The Algona Upper Des Moines from Algona, Iowa on April 4, 1957 · Page 22
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The Algona Upper Des Moines from Algona, Iowa · Page 22

Algona, Iowa
Issue Date:
Thursday, April 4, 1957
Page 22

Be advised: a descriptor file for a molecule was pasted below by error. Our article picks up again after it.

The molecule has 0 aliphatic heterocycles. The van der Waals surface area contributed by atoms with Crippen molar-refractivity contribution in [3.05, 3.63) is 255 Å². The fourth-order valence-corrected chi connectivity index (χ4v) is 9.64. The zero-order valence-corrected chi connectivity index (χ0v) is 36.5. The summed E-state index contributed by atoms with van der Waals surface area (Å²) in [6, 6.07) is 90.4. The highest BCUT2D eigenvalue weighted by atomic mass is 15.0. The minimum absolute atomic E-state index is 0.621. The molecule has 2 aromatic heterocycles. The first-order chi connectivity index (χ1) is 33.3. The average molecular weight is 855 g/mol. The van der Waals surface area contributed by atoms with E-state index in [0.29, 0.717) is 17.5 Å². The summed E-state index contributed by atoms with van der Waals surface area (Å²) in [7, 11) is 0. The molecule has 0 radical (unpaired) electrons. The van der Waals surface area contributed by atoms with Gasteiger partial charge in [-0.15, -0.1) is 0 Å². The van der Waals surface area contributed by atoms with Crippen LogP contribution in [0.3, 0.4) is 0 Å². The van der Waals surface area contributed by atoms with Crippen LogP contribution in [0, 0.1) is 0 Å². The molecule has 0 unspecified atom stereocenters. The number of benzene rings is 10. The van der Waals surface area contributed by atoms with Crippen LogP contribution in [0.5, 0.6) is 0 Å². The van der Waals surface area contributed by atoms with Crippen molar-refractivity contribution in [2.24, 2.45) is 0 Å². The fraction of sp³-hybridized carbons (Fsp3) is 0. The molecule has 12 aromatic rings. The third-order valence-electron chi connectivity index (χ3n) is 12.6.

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ft~Alo«ft« (I*.) Upjm DM Metn*" Thur$day, April 4, 1957 HOME RULE FOR SCHOOLS In both fb« Mot* bgiilature and the halls! »f C«fl0rei», legislation it being dltcusted and proposed with regard to the direction, control! end financing of education. With ttote educotionol inttltutiont, runi with itat* tax oppropriationt, it it reasonable! and proper that a ttote legislature have some*] thing to toy about the general management and financing of universities and colleges. When we get down to the local level, however, with public grade and high schools, we 1 wonder whether state legislatures and Congress should inter the picture at all. Local schools, it seems to us, should have horn* rule. They are financed with tax money coming directly from the individual community. Tha home community con have the kind of schools It wants and is willing to pay for. True, general legislation can be expected from both state and federal sources with regard to education, but to attempt to go beyond the scope of "general legislation" Is taking away the autonomy that belongt to the people directly supporting local schools. v In Des Molnet some efforts were proposed requiring certain high school subjects to be taught.'One of them was two years of a foreign language. Were that law in effect today, Algona high school could not comply this school year. No foreign language is being taught in the local school because a foreign language teacher could not be found who would accept a local contract. In Washington there has been considerable discussion about expenditures by the federal government to help construct schools, On the surface that sounds great; everyone is inclined to feel that someone else will pay for such construction. The assumption Is false. The plain old taxpayers would foot the bill for such construction, and have no control of any kind over where the money went and how it was spept, and it is ou/ guess that a lot less for the dollar would be obtained, if previous experience with federal construction programs can be used as a yardstick. "If individual communities want to finance new schooj,construction they will vote accordingly, and elect school boards to run the program. If they» don't like what' they are getting, they can always changed school boards. But at least the home folks will have something to scry about what they spend and how. : There is another danger in too much state or federal legislation governing education. The minute that politicians of either party, in Des Molnes or Washington, start passing more laws governing and controlling education watch out. Our school system down through the years has been one of comparative freedom of thought. When public education becomes governed by by state and national laws and appropriation-/ down to the local level, the freedom of the schools is likely to cease existing. That would indeed be a calamity. * * * 5Q THEY PID Granite Falls (Minn.) Tribune — The Minnesota newspapers of last week reported the loss of three more firms, employing approximately COO people, about the first of the year. , "Pne firm had literally bent over backwards in an attempt to stay in Minnesota, but found to dp so would practically put it out of business. Reason for this was a state income tax so high there was no money left to plow back into the business, a parsonal property tax so high it prevented the firm from carrying an adequate stock of raw materials, a real estate tax sp high it forced rentals tp an unreasonable peak and, in addition, a dl9torial policy on the part of the labor unions who take the position "if you don't want to meet our terms, why don't you move." The owners decided to do just that. •» ' * * If owe iegUlatwr* gives us another withholding tax on the state level, the amount withheld may soon amount to more than the amount paid. Upper PCS Entered «s second claM jnatter »t the 9t Mgona, Ipwa. under Act 9! Qongrsw of March 8. 1879. • - ' Issued Thursdays in 1857 By THE UPPER PBS MOINES PUBLISHING CO. '* R. B. WALLER, Managing Editor jg. S. 8RIANDJSB, Advertising Manager 57 NATIONAL CpirollAt ' p*r year— -$ -" — *»* IflP KQS6UTH to Itttt VERTISING RATES [THE SALVATION ARMY Generally speaking, the public is snowed hinder with fund drives for this and that. Until la few years ago, there were three or four basic Idrives for contributions for various organizations. Toddy we have so many that hardly a Iweek goes by without a drive for funds for this for that. But there is one drive for funds each year that is done without any great amount of fanfare, any great amount of propaganda, any large administrative expense, and where the money donated finds a larger percentage of the dollar doing actual good than with any other organization. We refer to the Salvation Army. The Salvation Army pays no high salaries, keeps its administrative expense to a minimum, and asks no local individuals for large contributions of time to promote the drive or large donations for that matter. Most of the money donated to the Salvation Army gets right down to the level of .destitution when It is spent. Where other so-called philanthropic organizations are ready to quit, the Salvation Army just begins. We see comparatively little of what the Salvation Army does in our own area; but in larger centers of population, the work of the Salvation Army is better known. If you feel that you can stand one more donation, you can be certain that your money will be properly used if you care to send a contribution to Harold Gilmore, Iowa State Bank, Algona, who is acting as treasurer for the county drive for the Salvation Army. * * * FARM PROGRAM BANKRUPT Iowa Falls Citizen — The nation's so-called "farm program" is bankrupt. Look, for instance, at these facts: Two years ago, with a roll of trumpets, the "soil bank" was heralded as the long-awaited answer to the farm-price problem. But it got out late because, so we were told, there was "too much politics involved." In any case, it got out late. t Eventually some 750 farmers in Hardin County signed up, a good many of them only to take advantage of the "crop insurance" features of the program. But this year the soil bank program was out in plenty of time. The sign-up dates were announced eafly and farmers advised of its provisions. So what happened? Exactly 283 Hardin county farmers had signed up by the deadline — or less than 13 percent of the county's total! And Hardin county had one of the better sign-ups in this immediate area ! What kind of an "adjustment" program can we have when less than 15 percent of the farmers will participate? Of course some farmers may still plant within their allotments and thus qualify for corn loans. But it is a pretty safe bet that not more than 30 percent of our farmers will be in both programs together. Of course the charge will be made that farmers could participate if they want to — or could have voted in favor of the soil bank idea last December! The facts are that they gave a vote of "No Confidence" to Ezra Benson in the December referendum. They wejen't ready to let him set support levels wherever he chose. The lack of confidence in the secretary oi agriculture could be cured quite readily. But there is just one person who can do that. In any case, it can be taken for granted that, for whatever reason may be involved, our farm program has virtually broken down when only 13 percent sign up in much heralded soil bank and only a few more will stay within their allotments in all probability. On top of what we are faced -with this situation: The federal government will make an outlay for agricultural programs of one kind or another this year of MORE than 5 billion dollars. That is not only an all-time high, it is two or three times HIGHER than the average cost of farm programs for the last 20 years or so. . in spite of these tremendous outlays, farm income is still sharply down and agricultural prices are pointed to as "the one soft spot" in our economy- What's the answer? As a matter of fact net form income this year will probably be in the neighborhood of 11 billion dollars. Federal expenditures on behalf of agriculture will be nearly half that amount. Yet an agricultural depression is on the land. Four and a half years qgo Mr Benson's chant was that "we have inherited a mess." Nobody, at least not this newspaper, disputes that what he inherited was a "toughie" — although j it was no worse than he made it put to be. But the fapts in the case are that, with a few rather minor exceptions, the situation has grown not better and in many major respects it has continually worsened. Many of the surpluses are far greater than they were four years ago. Many farmers, due to increased cogtg and lower prices, are far wprge off than they were four yeavs ago. Granted there are some "politics" involved at the present time. There is a Democratic Congress. But one of the reasons there is, a Pem.pcra- tic congress is because of a revolt against the policies of E«ra Benson. The only problem is, from the standpoint of the farmers, that the revolt wjts not quite sufficient to bring about a complete change o? administration. Put tjig Administration should recognize the faptp of lifje T- that the "politics" being played with the fajm. program js nothing but a reactien o{ last f^U's farm vote -~ and that it should come^up with some new, more acceptable, practical and we-j-kpble farm programs. And the first Step is to ££t & secretary of agriculture who h<*s the confidence of the farm people. ICTLY, BUSINESS "Leaving work an hour early it getting to be a habit with. Grommet—you did it on March. 18, 1947»/ and again on July 10* 19511" IKE SHOCKS NEWSMEN — Never, in the five years this writer has been covering the Eisenhower news conferences,' has he seen the President explode his temper as at the March 27 session. It happened when a Chicago reporter asked if the President could possibly start cutting the budget by eliminating two hell 5 copters ordered recently for the White House. The President snapped erect like a five-star general. His shouts could have been heard on the other' side of the State Department building and not the ponference room .doors been closed. : '. Mr Eisenhower refused to answer the question and, his chin quivering, he wheeled around and shouted to the reporter, "That's all!" : THE PRESIDENT'S HEALTH — Perhaps some reporters havf been unfair in exaggerating Ikei recent illnesses. However, the above incident served tp bring about widespread speculation that the President may be troubled more in ,a physical and emotional way than the general public has been led to believe. | Mr Eisenhower has always been frank about his health. Lapt week's news conference was njo exception. He admitted he wasn't feeling so good. (To this reporter, he lacked the bounce et the Eisenhower of two and three years ago). : WILL E I S E N H O W E R SIGN? — Two other significant events occurred at the presidential news conference which gaye reporters food for speculation. The President started out the meeting by paying emotioriaJ post-humous respect to President Magsaysay of the Phillipines who was killed in a plane crash while Ike was out of the country. Mr Eisenhower followed this immediately with the statement that he wants to make sure President Nixon will be able to take over without a hitch should a "disability" strike the President. • This came a few days after the British press published a report that Mr Eisenhower would resign in the near future. I 'INSIDE' BRIEFS — Labor: Secretary of Labor .Mitchell tells, intimates he wjll not seek to modify the Taft :Hartley law jn favor of labor, as he had earlier promised, in view of the "odious" labor racket hearings. Postal service: The post office department, alarmed by wholesale quitting by mail clerks (their average weekly fate: $70), will soon announce tp the public it must raise salaries and .-— if Cgjj- gress fails to increase the postai rate m cut service drastically, Missiles: Atomic warhead missiles will be made available to France (as well as England) '&> late 1958. But ttyere is qne definite stipulation: U, S. so Idler t — n.Qt French — will m»n 9 W guard the missiles at all times. WHAT'S FREE? — If you> planning a Washington visit yqu max. get free fact sheet, "Seeing the Nation's Capital," frqm Washington Board of Trade, K St. NW, Washington, D. MISCELLANY -~ Sen. AJar Bible of Nevada is earnestly try ing to get an appropriation fpi a five-year experiment to try to make rain in drought-strickj?r areas. Secretary of Treasury Gegfgc Humphrey doesn't like to jiajk about it bjl he has been gctilnf a flood of budget mail, just JJfci the congressmen ... 99 per cf n* qf the writers are against ifir high spending. The Mediterranean and Seas are connected by tho Canal, whivh was completejin 1869. It is about 100 miles' in length. Congressman Goad's Comments 6th District Congressman From Iowa Reports On Washington Activities REPORT TO THE DISTRICT There has not been a letter received in this office which has even suggested that the budget not be cut. According to a survey, of opinion which 1 notice was recently taken among our Iowa >eople 26% feel that the high budget and cut in taxes are the riost important items for consideration at the present time. * * * This week I offered an amendment on the House floor which would strike out an item of $2Va million dollars from the budget. This item is for the program ot importing Mexican workers into this country to do farm work. 1 could think of no easier way to save the American taxpayer an average of $1.50 for each man, woman and child than in this manner. We have farm workers now without jobs in the United States and many of our farm workers and farmers are going into our towns and cities competing for what jobs are available. We do not need Mexican workers to make the competition all the stiffer. Ii seemed to me that this amendment was in the best interest oi both our taxpayers and our farm labor group. * » * The government has been selling thousands and thousands oi bushels of corn on the market during the past few weeks. This has forced the price of corn down nearly 20c per bushel since the) heavy movement started and 1 have offered a resolution to study whether or not the Commodity Credit Corporation is operating contrary to the law in this regard. The law specifically states that if this kind of selling forces the prices down then the CCC shall repurchase an equal amount of the given commodity so as not to lower trie market price. The escape clause under which the CCC sells all this grain is that it is in danger of going out of condition. If you stretch your imagination far enough they could sell all of it for it is all in danger of going out of condition sooner or later. * * * However, when the CCC has gold all this grain they have forgotten to carry out the further provision of the law in repurchasing an eq^al amount, The government pan completely break the grain market if this activity continues and jt will make for cheap feed prices which will in turn make for an overproduction of. livestock with the possibility of another tremendous slump in livestock prices which we experienced in late 1955. In fact, the way things are shaping up it appears to be in the making already. We are going to have to act fast if we are to stop this trend in time. Hence, this is the reason for the offering • of this resolution at this time. March 23, 1957 Your Congressman, Merwin Goad FROM THE FILES Of THE ALGONA UPPER DES MOINES APRIL 8, 193? * « * Fire of unknown origin was discovered in the Matt Zeimet home a mile west of St. Joe Monday noon. A daughter, Elizabeth Zeimet, discovered the bla/e upstairs in the house. A hole about four feet square had been burned in the floor of one room, but the arrival of help and three fire extinguishers put a halt to the blaze. Smoke damage Was abundant, although actual damage by the fire was slight. » • » The new council for ihe city of Algona was eworn in Monday noon by Mayor C. F. Specht. Councilmen Bill Hawcott, H. M. Harris and AhvSn Huenhold began their first terms. G. W. Stillman was appointed to the park commission and aft city employees were reappointed. * * * Thomas Klrby, son of Mr and Mrs P. J. Klrby of Algona, won the county spelling championship Monday in the courthouse. Thomas, an eighth grade student at St. Cecelia Academy, was to represent Kossuth in the sta,te meet in pes Moines April 24. Vivian Stott of Titohka was second and Ruth Kollasch of Whittqmore nailed down third place in the county event. A total of 47 students competed for the county title. * » » Music students from the Titonka and Fenton areas took a beating Friday — and we mean literally. One of the seven cars transporting students from Titonka had an accident on the way to Nevada, site of the sectional music contest, and Mareta Huber and Mrs Ed Zwiefel were injured. The Huber girl suffered a fractured collarbone. A car driven by Hans Baago was involved in a head-on crash on the way home from Nevada. Mi Baago suffered a head gash and injured nose, while his daughter, Leona, suffered a fractured knee. Mr Baago and his daughter and the other three passengers in the auto, all from the Fenton ai'ea, were taken to a Clarion hospital. Icy roads were blamed for both accidents. * * * Dr. F. C. Scanlan was named president of the Rotary club at Monday's election. J. F. Overmeyer was named vice president, E. Ji Gilmore, treasurer,, and R. H. Miller and G. S .Buchanan, directors. A new member of the club was Bill Dau, who was named president of the organization this year (1957). » * * Stanley Gracjowski of Armstrong received two smashed fingers when an auto jack he was using slipped down on his hand while he was raising a car. * * * A Fenicn farmer; Andrew Thompson, who lived east and north of that town, lost four valuable horses during the week. The animals died of corn stalk poisoning. Henry Berghofer, also from the Fenton vicinity, suffered a painful accident Sunday morning. An endgate from a 60TH Mr and Mrs Joe E. Shogren recently celebrated their 60th wedding anniversary jit' their home in Stanton where they were married 60 years ago. Witli the exception of three years, they have spent all oi' their mavried life in their present liunic. truck dropped oft Mi foot ahcl several toes were smashed. He was taken to the doctor for treatment. * * • Sparks were Hying ai Irving ton. The directors pf the Irvington Power Co. met in special ses sion Monday evening for a dis cussion of just what to do to supply additional power thai would be needed in the near future by the Algona Rendering Co. The rendering plant waf installing new equipment which required more juice and way. 1 and means of supplying it proved to be a problem. Behind The Movie Sets WITH Hollywood, Calif,—While filming "The Spirit of St. Louis". Warner Bros, studio Research Department discovered that "historic quotes" are not necessarily words spoken by the person "quoted." No two sources could agree ,on Lindy's exact "firsi words" after landing at Le Hour- get Field, France! * • « We often wonder how many of the Illustrious gents who rate marble busts in various and sundry "Halls of Fame" are credited with a line or two of dialogue that actually was "ghost-written!'! Men of action are seldom noted for lengthy orations. It is highly possible that a few of the boys whose fedoras have been replaced by marble laurel-wreaths may have had a timely 'assist in the "Undying Words" department. * * • Through the ages, members oi the reporting fraternity haven't changed to any startling degree. Whether an early-day scribe- furiously raked , a flea-bitten dromedary with roweled spurs to get his story under the wire for the late papyrus editions — or a later-day cousin conried an ambulance jockey into passing his newspaper office on the way in, there is no record of either lact being averse to nudging history a bit. Especially, when historic action left his hero tongue-tied on the brink of fame. * * * What heroic figure ever remembered his own exact words, uttered while turning the tide of battle, or while teaching a sextette of screaming savages how to do back-flips off a stockade wall with the butt end of a Continental flintlock? Yet, History students .expect "undying words" from a guy like Horatio, who is fairly well occupied trying to clobber a whole army off a bridge in a one-man delaying action. If the boy added a monologue to his act, it would probably consist of: "Any (unprintable unprintables) who try to put one (unprintable) foot on till* (unprintable) bridge will ge: their (unprintable) hair neatly parted — clear down to their (unprintable) Adam's apples!" * * » Now any legman who knows the difference between newsprint and facial tissue realizes he can't do justice to this kid's heroism with a statement composed oi; unprintable words. In fact, if he turned it in, he'd be rewarded with enough more unprintable words to eoffter the mftffcet on 'em. So, any good beat-man covering this particular bf idfe« opening, would simply note thai Horatio firmly planted his num* ber twelves across the brldge- nead and, raising his eyes to the heavens of his assorted gods, defiantly vowed, "They shall not pass!" Sizing up the situation, a livewire would give you odds that any rebuttal would have to be made through a medium at a spirit seance — or await an early reincarnation. So, the scribe credits Horatio with a hero's curtain-speech suitable to his noble deed, and lams off to beat an Impending deadline. * *• • And, what has all this to do with Lindy and the filming of '"The Spirit of St. Louis?" — Well, Warner Bros, researchers found that Charles A. Lindberg did not announce his namsK wh«n ha landed on that French field. Nor did he ask for a glass of milk— or a cigarette — as variously reported! — Or ask, "Is this Paris?" According to his bookj "The Spirit of St. Louis," his first words were: "Are there any mechanics here?" and "Does anyone here speak English?" » • • Producer Leland Hayward and director Billy Wilder were in a spot! If they used ANY reported "first-words** they'd make liars out of an army pf reporters and question all other first-hand accounts. Billy Wilder, once a Vienna and Berlin newspaperman and Leland Hayward, one-time, United Artists publicist read the research findings and hastily called a story conference. When they emerged ALL, "first-words" had been eliminated from the landing sequence. Arrival of "The Spirit of St. Louis" in France was filmed jus$ outside Paris. As the little plane taxied to a stop, thousands o| French extras surrounded it on all sides. And, before he could say a word, Jimmy Stewart, playing the part of Lindy, was lifted from his cockpit and carried across the field in a triumphant procession. To quote Mr Wilder: "And that is where our story ends — at the supreme, and wordless moment, in one of modern history's most dramatic adventures." * « * As we said before ,ihe reporting fraternity hasn't changed too much through the ages. And, there are no "ex-newspapermen." .That's ^merely a term applied to newspapermen not currently practicing their profession! - UDM Classifieds Pay Dividend! NOW! A full-powered EAR-LEVfl HEARING AID NEW 4-lraniiilor ^P^^ ^ 'Diplomat* Only $125.001 WORN tNTIRUY DEMONSTRATION & PERSONAL SHOWING ALGONA HOTEL TUES., APRIL 9 9 A.M. to 12 Noon Batteries and service for most makes — You are invited to cpme in. IOWA AUDIPHONE CO. 611 Fleming Bldg. . 6th & Walnut Sis., D.M. Authorised Zenith Hearing Aid Dealer OFFICE SUPPLIES Adding Machines * Typewriters (Upright and Portables) Files & File Supplies Office Desks • Office Chairs (Stem? and Regular) • Ledgers & Sheets r AND DOZENS OF OTHER SMALLER ITEMS NEEDED IN OFFICE AND HOME UPPER DES MOINES Ill E.CailSt, Office Supply Dept. ALGONA Phone CY 4*3535